Ned Kock said...

Hi john.

What I meant to say is that some of the effects blamed on a high O6/O3 ratio may actually be due to O3 deficiency. Both O6 and O3 are essential fats, which must be part of one's diet.

That is not to say that the O6/O3 ratio is irrelevant. Still, many studies that focus on the effect of the ratio on certain diseases (usually a high O6/O3 ratio is the problem) fail to also account for the effect of the amount of O3 in the diet.

Even a O6/O3 ratio of 1 will be unhealthy if the actual amount of O3 is below a certain threshold. The same applies to O6.

Ned Kock said...
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Ned Kock said...
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Ned Kock said...

Hi Mal.

That's a good point. As with many macro- and micro-nutrients, the form in which O6 and O3 fats are ingested should matter.

Industrial oils have way too much O6. On top of that, the O6 is delivered in a form that is very unnatural.

Ned Kock said...

This form of delivery point reminds me of fructose. Even Lustig agrees that fructose ingested by eating fruits is pretty much harmless. Take it in isolated/refined form, on the other hand, and you are sure to have problems.

Ned Kock said...

Hi Aaron.

Good point regarding "insignificant" vs. "non-significant". I generally dislike "non-" terms, and try to avoid them - sometimes at the expense of precision.

malpaz said...

thanks for the reply and again, have been curious about fruit too b/c it seems whatever all the fruit comes with makes the fuctose in it manageable

gallier2 said...

May I give my interpretation of the O6/O3 level thing. It's not backed directly by literature but, is the fruit of the functional understanding by reading all the good blogs of which yours is part.
I think that the main error made when considering O6/O3 ratios is not to distinguish between the C18 fatty acids (linoleic and linolenic acid) and the longer chain ones (ARA and EPA/DHA). The ration is important if you have no other source of the longer chain omega3s, because you have to convert them yourself. If you have an overwhelming O6 ingestion in the form of seed oils, you will have a surplus of ARA but a deficit in EPA/DHA. Ingesting more ARA contained in meats and eggs will obviously not correct anything, but taking supplementation or eating a EPA/DHA rich diet (fish oil, cod liver oil, brain, sea food etc) will at least alleviate the omega3 deficiency. This won't, of course, correct the other bad effects of polyinsaturates like oxydative stress and the effect on the liver (if I remember correctly one of the effects of polys (O3 and O6) on the liver was to block the release of triglycerides during lipogenesis, so high carb+polyoils=fatty liver)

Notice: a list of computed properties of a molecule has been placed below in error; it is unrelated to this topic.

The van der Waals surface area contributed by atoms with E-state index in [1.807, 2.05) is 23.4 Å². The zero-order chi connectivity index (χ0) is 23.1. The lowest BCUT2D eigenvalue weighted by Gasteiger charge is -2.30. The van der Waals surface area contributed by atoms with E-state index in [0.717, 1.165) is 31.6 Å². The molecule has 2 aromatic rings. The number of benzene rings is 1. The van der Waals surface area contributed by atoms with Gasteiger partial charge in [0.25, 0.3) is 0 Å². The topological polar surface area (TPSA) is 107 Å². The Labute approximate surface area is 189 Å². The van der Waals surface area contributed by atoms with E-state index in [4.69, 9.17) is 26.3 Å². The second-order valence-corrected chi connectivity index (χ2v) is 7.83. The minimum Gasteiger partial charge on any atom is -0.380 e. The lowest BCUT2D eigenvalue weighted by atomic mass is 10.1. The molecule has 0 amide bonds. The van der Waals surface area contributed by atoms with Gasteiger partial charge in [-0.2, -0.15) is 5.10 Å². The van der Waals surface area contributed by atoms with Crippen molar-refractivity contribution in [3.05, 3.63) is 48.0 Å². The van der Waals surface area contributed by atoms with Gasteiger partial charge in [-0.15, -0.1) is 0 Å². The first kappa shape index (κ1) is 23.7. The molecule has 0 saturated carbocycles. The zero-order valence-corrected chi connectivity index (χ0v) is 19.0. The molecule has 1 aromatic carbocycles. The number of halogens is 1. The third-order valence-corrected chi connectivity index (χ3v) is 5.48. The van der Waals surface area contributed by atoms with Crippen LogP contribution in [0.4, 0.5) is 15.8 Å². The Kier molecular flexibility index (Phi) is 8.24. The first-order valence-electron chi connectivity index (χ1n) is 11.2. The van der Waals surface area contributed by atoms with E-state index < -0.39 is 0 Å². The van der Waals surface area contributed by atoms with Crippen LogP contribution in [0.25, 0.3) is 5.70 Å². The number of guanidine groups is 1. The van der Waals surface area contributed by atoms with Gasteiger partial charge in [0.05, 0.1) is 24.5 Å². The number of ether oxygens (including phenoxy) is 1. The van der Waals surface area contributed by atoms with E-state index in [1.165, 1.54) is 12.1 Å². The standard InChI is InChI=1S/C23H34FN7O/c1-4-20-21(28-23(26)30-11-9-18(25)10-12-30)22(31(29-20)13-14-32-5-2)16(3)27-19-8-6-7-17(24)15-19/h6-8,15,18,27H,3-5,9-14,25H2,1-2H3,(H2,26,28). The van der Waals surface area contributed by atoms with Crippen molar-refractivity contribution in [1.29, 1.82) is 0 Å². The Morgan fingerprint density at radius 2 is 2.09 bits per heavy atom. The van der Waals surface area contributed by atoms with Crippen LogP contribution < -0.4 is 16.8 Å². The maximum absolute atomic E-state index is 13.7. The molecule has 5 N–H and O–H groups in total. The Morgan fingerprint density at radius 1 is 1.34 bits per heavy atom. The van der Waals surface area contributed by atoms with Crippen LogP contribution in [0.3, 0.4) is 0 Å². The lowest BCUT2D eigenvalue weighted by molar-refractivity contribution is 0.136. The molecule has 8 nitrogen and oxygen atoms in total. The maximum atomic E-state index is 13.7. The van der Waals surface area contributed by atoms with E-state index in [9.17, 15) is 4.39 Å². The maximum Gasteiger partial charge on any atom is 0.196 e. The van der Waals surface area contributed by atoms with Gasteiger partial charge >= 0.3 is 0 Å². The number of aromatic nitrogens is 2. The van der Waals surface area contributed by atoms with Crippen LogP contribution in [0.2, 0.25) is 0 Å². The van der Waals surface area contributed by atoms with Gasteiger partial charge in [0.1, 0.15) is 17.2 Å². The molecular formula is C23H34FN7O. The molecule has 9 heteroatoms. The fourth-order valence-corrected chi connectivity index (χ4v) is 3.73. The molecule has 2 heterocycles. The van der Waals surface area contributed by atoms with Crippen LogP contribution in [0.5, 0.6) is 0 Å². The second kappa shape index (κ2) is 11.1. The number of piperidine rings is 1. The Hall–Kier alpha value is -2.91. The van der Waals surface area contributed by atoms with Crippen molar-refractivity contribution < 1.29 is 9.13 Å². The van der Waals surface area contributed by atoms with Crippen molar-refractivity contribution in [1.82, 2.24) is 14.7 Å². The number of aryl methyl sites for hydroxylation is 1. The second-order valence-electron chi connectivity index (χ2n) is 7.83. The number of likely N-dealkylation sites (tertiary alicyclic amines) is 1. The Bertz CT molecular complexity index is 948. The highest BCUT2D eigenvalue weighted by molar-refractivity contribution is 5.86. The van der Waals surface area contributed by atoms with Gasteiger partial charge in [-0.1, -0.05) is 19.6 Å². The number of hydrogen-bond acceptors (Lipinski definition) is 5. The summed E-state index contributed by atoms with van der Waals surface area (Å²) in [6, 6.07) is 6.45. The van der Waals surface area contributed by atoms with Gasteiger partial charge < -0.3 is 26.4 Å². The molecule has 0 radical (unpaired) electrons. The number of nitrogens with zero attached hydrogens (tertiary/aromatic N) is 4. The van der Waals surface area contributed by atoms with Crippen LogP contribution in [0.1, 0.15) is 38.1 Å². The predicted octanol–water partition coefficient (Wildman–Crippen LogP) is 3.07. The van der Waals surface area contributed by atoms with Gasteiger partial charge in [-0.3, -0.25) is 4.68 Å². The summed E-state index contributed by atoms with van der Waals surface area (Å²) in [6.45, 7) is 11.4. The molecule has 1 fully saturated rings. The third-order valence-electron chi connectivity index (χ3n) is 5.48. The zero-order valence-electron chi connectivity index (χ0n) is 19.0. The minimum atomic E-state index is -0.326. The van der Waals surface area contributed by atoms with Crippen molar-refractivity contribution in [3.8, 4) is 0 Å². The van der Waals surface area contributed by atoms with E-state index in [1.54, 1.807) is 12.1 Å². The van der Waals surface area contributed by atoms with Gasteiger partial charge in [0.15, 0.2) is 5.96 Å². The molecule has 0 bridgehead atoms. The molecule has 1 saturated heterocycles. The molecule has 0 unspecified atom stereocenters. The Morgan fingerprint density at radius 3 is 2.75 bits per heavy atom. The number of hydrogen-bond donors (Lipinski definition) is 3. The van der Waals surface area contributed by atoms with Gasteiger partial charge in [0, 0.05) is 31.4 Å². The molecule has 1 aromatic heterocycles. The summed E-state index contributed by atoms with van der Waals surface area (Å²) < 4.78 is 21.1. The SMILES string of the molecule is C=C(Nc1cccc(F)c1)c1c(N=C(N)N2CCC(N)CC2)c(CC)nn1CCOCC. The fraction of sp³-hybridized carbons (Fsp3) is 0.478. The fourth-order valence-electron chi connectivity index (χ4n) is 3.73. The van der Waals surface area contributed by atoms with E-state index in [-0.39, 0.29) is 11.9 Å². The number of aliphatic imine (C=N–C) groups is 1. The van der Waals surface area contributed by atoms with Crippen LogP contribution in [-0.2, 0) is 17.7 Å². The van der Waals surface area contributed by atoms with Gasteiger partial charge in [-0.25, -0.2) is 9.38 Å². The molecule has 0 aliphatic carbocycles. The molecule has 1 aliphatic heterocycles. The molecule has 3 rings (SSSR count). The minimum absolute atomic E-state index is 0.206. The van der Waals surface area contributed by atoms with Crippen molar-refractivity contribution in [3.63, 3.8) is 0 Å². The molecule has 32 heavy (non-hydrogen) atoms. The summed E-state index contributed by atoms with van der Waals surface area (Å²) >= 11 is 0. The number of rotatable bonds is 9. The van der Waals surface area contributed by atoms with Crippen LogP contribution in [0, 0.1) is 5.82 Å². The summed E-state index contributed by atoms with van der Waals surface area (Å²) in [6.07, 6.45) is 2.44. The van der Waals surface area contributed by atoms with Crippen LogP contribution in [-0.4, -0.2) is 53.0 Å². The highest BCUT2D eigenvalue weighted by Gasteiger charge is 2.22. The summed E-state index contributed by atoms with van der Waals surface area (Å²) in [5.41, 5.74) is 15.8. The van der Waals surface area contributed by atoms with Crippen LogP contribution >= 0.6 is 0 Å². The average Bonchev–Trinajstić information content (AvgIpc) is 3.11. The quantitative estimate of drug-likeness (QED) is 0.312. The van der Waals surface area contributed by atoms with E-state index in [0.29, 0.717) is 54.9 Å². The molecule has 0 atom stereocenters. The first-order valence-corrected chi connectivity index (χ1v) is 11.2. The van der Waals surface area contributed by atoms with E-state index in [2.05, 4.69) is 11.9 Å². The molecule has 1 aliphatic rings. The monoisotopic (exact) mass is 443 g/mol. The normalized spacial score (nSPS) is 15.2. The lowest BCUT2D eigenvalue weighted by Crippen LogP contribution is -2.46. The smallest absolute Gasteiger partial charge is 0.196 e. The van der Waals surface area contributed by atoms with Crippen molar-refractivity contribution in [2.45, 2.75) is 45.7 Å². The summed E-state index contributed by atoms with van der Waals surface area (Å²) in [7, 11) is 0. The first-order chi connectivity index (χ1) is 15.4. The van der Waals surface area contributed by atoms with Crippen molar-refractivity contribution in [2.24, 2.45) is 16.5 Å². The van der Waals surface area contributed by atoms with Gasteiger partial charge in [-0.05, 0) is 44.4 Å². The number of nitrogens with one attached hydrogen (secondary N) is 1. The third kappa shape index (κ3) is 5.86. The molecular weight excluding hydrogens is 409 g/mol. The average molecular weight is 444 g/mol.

We should not forget that LA and LNA are not essential per se, they are only used as building block to the real essential fatty acids.
As already said, that's my interpretation of what I read here and there, there's the possibility that I'm really off here.

gallier2 said...

So in short, my message is, more important than the ratio of O6/O3 is the nature of the fatty acids ingested.

PaleoDoc MD, PhD said...

It gets more interesting than that if you start questioning classical statistics and use Bayesian paradigm instead. But it is also dangerous, as when you give up the convenience of p-values, a good half of the published evidence based on "statistical signifficance" might become rubbish. Which is why I often prefer to see the larger picture and trust intuition more than clinical trials. For my private purposed only, that is; officially p-value is king.

Excellent reading from Steven Goodman:

Another trap is to think that the magic of randomization is always better than a good obesrvational study...

Ned Kock said...

Hi gallier2, thanks. Very good points.